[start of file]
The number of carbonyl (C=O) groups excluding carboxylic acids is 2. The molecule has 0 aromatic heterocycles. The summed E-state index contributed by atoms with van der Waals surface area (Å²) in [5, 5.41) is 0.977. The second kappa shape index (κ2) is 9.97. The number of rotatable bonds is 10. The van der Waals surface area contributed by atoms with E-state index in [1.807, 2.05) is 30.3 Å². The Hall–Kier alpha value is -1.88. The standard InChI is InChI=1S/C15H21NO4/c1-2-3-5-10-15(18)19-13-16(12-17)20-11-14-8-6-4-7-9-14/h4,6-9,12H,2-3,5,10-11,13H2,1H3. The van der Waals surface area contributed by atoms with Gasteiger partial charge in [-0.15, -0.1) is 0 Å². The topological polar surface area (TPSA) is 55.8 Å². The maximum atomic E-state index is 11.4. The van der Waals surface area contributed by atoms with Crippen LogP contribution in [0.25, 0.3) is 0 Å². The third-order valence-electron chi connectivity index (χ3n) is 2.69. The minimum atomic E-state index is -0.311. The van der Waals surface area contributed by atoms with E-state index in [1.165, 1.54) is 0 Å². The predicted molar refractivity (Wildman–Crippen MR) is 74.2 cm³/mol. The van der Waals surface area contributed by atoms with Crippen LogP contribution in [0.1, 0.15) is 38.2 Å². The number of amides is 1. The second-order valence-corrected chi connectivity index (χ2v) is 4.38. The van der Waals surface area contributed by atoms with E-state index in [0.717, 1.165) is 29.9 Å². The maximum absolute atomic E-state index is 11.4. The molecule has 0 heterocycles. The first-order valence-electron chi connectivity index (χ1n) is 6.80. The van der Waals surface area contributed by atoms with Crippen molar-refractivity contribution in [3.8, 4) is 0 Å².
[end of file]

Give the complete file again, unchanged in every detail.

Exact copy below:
The number of carbonyl (C=O) groups excluding carboxylic acids is 2. The molecule has 0 aromatic heterocycles. The summed E-state index contributed by atoms with van der Waals surface area (Å²) in [5, 5.41) is 0.977. The second kappa shape index (κ2) is 9.97. The number of rotatable bonds is 10. The van der Waals surface area contributed by atoms with E-state index in [1.807, 2.05) is 30.3 Å². The Hall–Kier alpha value is -1.88. The standard InChI is InChI=1S/C15H21NO4/c1-2-3-5-10-15(18)19-13-16(12-17)20-11-14-8-6-4-7-9-14/h4,6-9,12H,2-3,5,10-11,13H2,1H3. The van der Waals surface area contributed by atoms with Gasteiger partial charge in [-0.15, -0.1) is 0 Å². The topological polar surface area (TPSA) is 55.8 Å². The maximum atomic E-state index is 11.4. The van der Waals surface area contributed by atoms with Crippen LogP contribution in [0.25, 0.3) is 0 Å². The third-order valence-electron chi connectivity index (χ3n) is 2.69. The minimum atomic E-state index is -0.311. The van der Waals surface area contributed by atoms with E-state index in [1.165, 1.54) is 0 Å². The predicted molar refractivity (Wildman–Crippen MR) is 74.2 cm³/mol. The van der Waals surface area contributed by atoms with Crippen LogP contribution in [0.1, 0.15) is 38.2 Å². The number of amides is 1. The second-order valence-corrected chi connectivity index (χ2v) is 4.38. The van der Waals surface area contributed by atoms with E-state index in [0.717, 1.165) is 29.9 Å². The maximum absolute atomic E-state index is 11.4. The molecule has 0 heterocycles. The first-order valence-electron chi connectivity index (χ1n) is 6.80. The van der Waals surface area contributed by atoms with Crippen molar-refractivity contribution in [3.8, 4) is 0 Å².